Rachel Crandall-Crocker has two birthdays: the day she was born and the day she began living her truth. Friday, Nov. 2, commemorates her second. That was the day she committed to living fully as Rachel. Dozens of friends and community members attended a costume party in her honor at Affirmations, which doubled as the 21st-anniversary party for Crandall-Crocker’s organization, Transgender Michigan.
Founded in 1997 with the help of her wife Susan Crocker, the organization works to advocate on behalf of the transgender community through events, online resources and a first-of-its-kind helpline that’s reachable at 855-345-TGMI (8464).
Looking over her two-decadeslong advocacy, Crandall-Crocker said that nothing like Transgender Michigan existed when the organization was formed.
“There was a lot of loneliness. And there were people who were taking their own lives. It was really awful,” she said. “We wanted to create a way that people could all come together so we won’t have to be so lonely anymore.”
Its 17 regional chapters alone can attest to the organization’s fight against loneliness in Michigan’s transgender community, along with seven special interest chapters. Susan Crocker cited Transgender Michigan’s events calendar as another measure of the organization’s growth.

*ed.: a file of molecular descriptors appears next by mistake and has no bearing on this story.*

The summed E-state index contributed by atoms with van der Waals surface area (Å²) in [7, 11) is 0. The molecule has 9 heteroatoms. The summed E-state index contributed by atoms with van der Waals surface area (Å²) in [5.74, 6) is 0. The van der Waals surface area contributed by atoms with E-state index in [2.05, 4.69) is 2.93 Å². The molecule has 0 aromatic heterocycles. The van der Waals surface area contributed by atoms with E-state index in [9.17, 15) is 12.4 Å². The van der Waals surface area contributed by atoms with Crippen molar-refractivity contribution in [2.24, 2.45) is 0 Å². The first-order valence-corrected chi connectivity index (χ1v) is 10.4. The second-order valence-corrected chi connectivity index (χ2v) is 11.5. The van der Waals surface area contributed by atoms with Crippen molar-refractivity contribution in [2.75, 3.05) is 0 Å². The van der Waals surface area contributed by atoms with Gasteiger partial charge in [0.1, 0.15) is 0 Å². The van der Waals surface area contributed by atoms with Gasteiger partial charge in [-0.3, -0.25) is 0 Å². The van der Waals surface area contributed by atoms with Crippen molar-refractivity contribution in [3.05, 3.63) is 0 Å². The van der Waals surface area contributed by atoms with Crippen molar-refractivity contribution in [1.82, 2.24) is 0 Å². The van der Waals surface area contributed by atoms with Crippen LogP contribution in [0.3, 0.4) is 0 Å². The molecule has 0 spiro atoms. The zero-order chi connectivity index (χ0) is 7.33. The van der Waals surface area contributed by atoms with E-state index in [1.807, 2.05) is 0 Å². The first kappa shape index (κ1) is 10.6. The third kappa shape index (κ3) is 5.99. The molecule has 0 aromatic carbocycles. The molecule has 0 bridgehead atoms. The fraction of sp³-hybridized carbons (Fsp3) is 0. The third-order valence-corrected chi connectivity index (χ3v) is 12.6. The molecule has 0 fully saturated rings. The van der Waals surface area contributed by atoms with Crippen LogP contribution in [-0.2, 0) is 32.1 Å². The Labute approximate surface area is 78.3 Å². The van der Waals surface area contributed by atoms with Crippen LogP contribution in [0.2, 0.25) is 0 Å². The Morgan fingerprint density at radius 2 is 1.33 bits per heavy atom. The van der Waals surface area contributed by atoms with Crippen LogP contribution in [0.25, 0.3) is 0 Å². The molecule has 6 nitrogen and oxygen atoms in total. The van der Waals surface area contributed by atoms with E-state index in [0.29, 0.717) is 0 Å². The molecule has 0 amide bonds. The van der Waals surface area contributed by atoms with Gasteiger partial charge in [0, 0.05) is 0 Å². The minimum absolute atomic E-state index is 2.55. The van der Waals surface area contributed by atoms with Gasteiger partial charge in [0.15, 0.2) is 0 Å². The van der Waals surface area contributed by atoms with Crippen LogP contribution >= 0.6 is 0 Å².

“For our first project we put out a calendar of all the events across the state for three months – it was half a page,” she said. “Now it’s too big to publish.”
Beyond that advocacy, Crandall-Crocker is also the founder of the International Transgender Day of Visibility.
“In March it’s the 10th anniversary,” Crandall-Crocker said. “I created it one late night on Facebook, and now it’s an international trans holiday!”
Crandall-Crocker is encouraging transgender allies to support the community at the polls this Tuesday. When asked her thoughts on the Trump administration’s recent transgender proposal, Crandall-Crocker said it “really isn’t a surprise.”
“We knew that Trump was going to do this,” she said. “However, we have to come together as a community. And we need to show him that all together we have power. And the only way we’ll have power is if everyone votes.”
To learn more about Transgender Michigan, as well as ways to support Michigan’s transgender community, visit transgendermichigan.org.